Douglass tried to do the same thing in his long struggle against bondage. Slavery, as an elaborate system of racial oppression, offered a flawed “perception of reality,” a poisonous account of who we are as human beings and how we ought to live together. Douglass spent a lifetime pleading with white Christians, as members of the dominant culture, to acknowledge how thoroughly slavery had distorted their view of reality and kept them from loving as Christ loves.

He had no illusions about the possibility of eradicating all evil and fully realizing the kingdom of God on earth. But, in hopeful anticipation of a world without slavery, the prophetic Douglass implored his fellow Christians to hew to the narrow path of doing justice, loving mercy, and walking humbly with God.

‘Not Color, but Crime’

The crucible of Douglass’s prophetic Christian faith was his childhood suffering as a slave. Before his escape at age 20, Douglass witnessed and endured great cruelty, especially at the hands of Christian masters.

Young Douglass spent most of his earliest childhood days on the sprawling plantation of the Lloyd family, one of Maryland’s wealthiest slaveholders. There, Douglass first saw the grotesque violence and depravity that accompanied slavery: brutal whippings, cold-blooded murder, the daily trials of physical and psychological abuse.

Early one morning, Douglass woke to the desperate cries of his aunt Hester. A 15-year-old girl of striking beauty, Hester had been courted by Ned Roberts, a Lloyd family slave. Aaron Anthony, the slavemaster, commanded Hester to stop visiting Ned, but she continued, which incited Anthony’s rage. When Douglass peered out of his bedroom, a closet in the Anthony kitchen, he saw Hester stripped to the waist, her wrists bound together and fastened to the ceiling above her head. Anthony cursed Hester as he methodically delivered blow after blow with his three-foot-long cowskin whip. Blood flowed down her back as she pleaded for mercy. Douglass watched in terrified silence as Anthony delivered 30 or 40 lashes, before untying Hester and letting her body fall bloody and exposed on the kitchen floor.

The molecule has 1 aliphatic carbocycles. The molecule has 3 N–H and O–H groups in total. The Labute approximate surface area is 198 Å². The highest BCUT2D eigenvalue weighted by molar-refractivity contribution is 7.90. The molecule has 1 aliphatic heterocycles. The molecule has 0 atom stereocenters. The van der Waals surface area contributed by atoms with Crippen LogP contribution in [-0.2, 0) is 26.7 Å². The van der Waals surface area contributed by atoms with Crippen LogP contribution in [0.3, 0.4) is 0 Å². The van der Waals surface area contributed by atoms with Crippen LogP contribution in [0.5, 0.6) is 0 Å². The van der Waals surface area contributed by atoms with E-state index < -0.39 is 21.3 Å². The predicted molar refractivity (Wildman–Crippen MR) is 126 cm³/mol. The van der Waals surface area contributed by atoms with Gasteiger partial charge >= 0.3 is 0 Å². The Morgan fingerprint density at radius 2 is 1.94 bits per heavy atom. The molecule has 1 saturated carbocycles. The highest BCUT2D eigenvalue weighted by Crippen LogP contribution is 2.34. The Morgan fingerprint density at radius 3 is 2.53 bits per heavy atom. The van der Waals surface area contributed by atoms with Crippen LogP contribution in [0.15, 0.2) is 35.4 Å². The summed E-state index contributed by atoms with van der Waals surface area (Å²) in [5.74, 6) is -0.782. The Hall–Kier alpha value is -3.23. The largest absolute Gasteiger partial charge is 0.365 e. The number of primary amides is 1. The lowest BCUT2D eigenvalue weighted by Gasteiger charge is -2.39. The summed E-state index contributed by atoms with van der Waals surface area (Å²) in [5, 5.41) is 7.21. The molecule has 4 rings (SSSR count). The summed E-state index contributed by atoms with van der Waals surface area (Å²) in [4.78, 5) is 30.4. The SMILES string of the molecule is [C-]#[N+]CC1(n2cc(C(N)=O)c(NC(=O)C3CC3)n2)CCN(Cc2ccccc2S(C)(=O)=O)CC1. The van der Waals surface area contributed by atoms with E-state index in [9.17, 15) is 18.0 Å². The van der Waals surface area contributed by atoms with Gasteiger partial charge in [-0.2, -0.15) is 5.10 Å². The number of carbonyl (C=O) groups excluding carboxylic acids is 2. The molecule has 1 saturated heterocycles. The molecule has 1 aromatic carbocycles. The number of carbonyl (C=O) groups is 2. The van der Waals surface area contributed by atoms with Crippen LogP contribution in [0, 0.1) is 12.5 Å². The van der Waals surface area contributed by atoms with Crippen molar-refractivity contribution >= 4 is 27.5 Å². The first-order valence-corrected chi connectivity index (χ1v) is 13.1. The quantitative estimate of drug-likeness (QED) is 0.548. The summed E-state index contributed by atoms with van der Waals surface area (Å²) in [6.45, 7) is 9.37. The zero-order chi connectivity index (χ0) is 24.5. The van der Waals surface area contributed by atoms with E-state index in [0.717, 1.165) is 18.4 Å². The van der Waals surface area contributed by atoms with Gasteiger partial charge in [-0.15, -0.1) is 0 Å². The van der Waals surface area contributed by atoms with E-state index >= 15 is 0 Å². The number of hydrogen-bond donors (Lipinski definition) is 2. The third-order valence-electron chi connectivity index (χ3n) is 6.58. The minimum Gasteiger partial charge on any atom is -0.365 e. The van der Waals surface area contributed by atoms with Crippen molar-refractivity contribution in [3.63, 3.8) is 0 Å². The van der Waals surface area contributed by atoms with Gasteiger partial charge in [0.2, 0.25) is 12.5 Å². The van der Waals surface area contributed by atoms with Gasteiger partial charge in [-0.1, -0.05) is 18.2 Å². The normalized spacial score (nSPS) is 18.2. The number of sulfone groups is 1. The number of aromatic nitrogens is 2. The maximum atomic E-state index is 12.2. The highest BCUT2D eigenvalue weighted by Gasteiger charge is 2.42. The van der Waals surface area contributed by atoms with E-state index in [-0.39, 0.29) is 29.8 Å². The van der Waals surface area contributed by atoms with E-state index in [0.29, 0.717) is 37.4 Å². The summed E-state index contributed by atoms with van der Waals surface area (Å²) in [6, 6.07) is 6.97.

How is a child, no more than six or seven, supposed to make sense of such violence? Douglass was a bright boy, so he soon asked the hardest questions: Why am I a slave? Why must slaves like Hester endure such pain, even unto death? Where is God? Why is he silent in our suffering?

Douglass suspected that the answers he heard from white southern Christians could not be right. How could God, in perfect wisdom and goodness, have made black people to be slaves and white people to be masters? Perhaps, he thought, it “was not color, but crime, not God, but man” that created slavery.

In 1826, Douglass was sent to Baltimore to live with Hugh and Sophia Auld. Late one Sunday night, he woke to the sound of Sophia, a devout Methodist, reading from the first chapter of the Book of Job. Douglass heard about a man who feared God and eschewed evil yet still lost everything—his livestock, servants, and children. Half-awake under a table on the Auld floor, Douglass decided he had to know more about this man Job—how he could say, despite his suffering, “blessed be the name of the Lord.”

Sophia began to teach Douglass the alphabet, but Hugh forbade the lessons. So Douglass secretly taught himself, laboring over well-worn and well-hidden copies of Webster’s spelling book and Methodist hymnals. By the time he was 13 or 14, he could capably read and write. Soon after, he formally converted to Christianity, shepherded by free black Methodists. Within the African Methodist Episcopal Church, Douglass first learned that there might be more to the call of Christ than the proslavery gospel he had heard his entire life.

Salvation, though, came slowly. For several weeks, tortured by the knowledge of his sin, Douglass remained “a poor, broken-hearted mourner, traveling through the darkness and misery of doubts and fear.” But once he cast all his cares upon God, Douglass wrote, he found faith in Christ as “Redeemer, Friend, and Savior.”